We need the relevant industrial partner to provide metabolic, toxicological and degradation data before a product is released into the environment so there are no surprises. We also need to maintain a little humility. The chemistry of life is vastly complicated. And finally, we need a regulatory system that is not harassed into ignoring science and making inappropriate or premature decisions as a result of political pressure.

Life on earth and our own well-being depends on getting good, timely answers to these complicated questions. The clock is ticking.

Mark Rasmussen, Leopold Center for Sustainable Agriculture Director

Measuring Conservation and Nutrient Reduction in Iowa

Written by: Laurie Nowatzke and Jamie Benning

To address Iowa’s nutrient contributions to the Gulf hypoxic zone, the Iowa Nutrient Reduction Strategy (INRS) established goals for reducing N and P loss from agricultural nonpoint sources by 41% and 29%, respectively. The INRS Science Assessment identified a number of conservation practices that reduce N and P loss including in-field fertilizer and soil management practices, edge-of-field nitrate and phosphorus reduction structures, and strategic conversion of row crop acres to pasture, small grains, or perennial crops.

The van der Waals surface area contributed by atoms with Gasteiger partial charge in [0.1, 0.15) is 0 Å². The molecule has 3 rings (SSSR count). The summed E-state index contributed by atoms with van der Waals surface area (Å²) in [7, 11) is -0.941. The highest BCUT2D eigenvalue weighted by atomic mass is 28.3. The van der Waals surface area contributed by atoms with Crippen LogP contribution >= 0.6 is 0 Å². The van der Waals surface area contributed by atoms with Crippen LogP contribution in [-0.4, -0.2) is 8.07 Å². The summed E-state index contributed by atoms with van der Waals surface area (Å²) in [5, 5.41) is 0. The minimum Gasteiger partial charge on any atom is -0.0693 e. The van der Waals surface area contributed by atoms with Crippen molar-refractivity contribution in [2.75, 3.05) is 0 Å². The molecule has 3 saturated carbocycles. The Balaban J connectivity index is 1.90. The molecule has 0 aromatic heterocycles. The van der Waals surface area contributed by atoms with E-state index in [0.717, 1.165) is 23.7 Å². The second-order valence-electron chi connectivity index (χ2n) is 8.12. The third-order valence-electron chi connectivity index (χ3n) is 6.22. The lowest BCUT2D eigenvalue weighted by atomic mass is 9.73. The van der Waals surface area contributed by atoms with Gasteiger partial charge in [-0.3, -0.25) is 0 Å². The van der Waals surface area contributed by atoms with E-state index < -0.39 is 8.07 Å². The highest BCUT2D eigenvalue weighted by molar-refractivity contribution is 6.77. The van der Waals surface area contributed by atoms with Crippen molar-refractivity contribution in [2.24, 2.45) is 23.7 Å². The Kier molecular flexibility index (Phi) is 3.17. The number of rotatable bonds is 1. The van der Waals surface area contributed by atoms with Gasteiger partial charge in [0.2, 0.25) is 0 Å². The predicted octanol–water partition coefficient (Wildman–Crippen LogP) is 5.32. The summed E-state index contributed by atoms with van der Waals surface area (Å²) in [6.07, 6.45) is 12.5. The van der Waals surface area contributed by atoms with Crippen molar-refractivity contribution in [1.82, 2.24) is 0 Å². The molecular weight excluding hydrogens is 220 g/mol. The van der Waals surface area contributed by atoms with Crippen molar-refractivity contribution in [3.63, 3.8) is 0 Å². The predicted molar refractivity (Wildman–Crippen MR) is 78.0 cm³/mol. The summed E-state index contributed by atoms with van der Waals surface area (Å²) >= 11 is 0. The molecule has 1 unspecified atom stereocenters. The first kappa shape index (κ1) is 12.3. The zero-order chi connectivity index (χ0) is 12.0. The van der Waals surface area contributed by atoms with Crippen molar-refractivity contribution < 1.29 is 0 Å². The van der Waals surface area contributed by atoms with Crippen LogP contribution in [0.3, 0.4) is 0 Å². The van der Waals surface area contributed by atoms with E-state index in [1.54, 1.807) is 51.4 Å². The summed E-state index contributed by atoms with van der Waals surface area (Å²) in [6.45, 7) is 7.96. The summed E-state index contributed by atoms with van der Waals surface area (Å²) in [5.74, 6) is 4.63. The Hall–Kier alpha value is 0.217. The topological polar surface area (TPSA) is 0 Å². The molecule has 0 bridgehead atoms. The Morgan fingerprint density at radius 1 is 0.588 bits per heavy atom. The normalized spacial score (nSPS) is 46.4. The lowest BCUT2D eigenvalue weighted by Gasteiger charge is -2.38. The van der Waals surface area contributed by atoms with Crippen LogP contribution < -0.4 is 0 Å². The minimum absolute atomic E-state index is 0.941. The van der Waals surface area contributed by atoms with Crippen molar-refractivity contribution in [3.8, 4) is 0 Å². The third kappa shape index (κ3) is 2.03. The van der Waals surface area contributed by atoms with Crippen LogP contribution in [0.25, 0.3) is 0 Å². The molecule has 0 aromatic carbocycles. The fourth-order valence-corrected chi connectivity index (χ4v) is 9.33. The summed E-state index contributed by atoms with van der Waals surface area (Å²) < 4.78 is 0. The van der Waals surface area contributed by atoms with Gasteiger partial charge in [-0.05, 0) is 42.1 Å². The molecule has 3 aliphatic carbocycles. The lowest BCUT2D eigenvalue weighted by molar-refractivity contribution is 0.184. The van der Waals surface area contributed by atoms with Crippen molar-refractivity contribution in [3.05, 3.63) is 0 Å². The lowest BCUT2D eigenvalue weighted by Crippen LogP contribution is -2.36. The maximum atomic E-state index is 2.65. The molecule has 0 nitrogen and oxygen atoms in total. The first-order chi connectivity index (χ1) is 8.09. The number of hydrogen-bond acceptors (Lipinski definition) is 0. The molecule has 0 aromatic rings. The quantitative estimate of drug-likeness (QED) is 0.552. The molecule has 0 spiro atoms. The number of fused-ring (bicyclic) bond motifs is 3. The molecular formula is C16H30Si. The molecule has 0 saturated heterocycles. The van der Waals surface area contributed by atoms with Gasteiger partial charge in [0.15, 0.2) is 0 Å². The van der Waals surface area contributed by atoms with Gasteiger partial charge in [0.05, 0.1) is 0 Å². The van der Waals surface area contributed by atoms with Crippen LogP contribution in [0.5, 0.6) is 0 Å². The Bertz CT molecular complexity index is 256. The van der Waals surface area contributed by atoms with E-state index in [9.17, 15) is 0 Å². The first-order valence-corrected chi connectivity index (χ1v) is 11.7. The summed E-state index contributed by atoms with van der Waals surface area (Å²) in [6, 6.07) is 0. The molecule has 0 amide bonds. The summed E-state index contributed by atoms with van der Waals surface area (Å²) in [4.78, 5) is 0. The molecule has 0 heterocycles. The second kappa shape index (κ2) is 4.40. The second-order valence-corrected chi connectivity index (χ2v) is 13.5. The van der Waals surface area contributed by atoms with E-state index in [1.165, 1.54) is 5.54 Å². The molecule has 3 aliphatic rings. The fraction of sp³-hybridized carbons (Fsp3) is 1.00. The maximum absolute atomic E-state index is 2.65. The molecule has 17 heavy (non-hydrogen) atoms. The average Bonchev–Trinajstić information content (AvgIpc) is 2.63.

The current status of conservation in Iowa

The Iowa Nutrient Reduction Strategy Annual Report is published each year to document the change in statewide education and outreach efforts, practice implementation and changes in water quality.  Some of the highlights of this report include:

  • Cover crops planted in Iowa increased from 379,000 acres in fall 2011 to 973,000 in fall 2016, according to the newly available 2017 United States Department of Agriculture (USDA) Census of Agriculture.
  • Based on the USDA Census of Agriculture, annual corn and soybean planted acres have remained relatively consistent since the 1980s, with some fluctuation. Preliminary analyses of the USDA Cropland Data Layer suggest that perennial agricultural acres – including pasture, hay, and acres enrolled in CRP – have decreased over time, with approximately 4.3 million acres in 2018.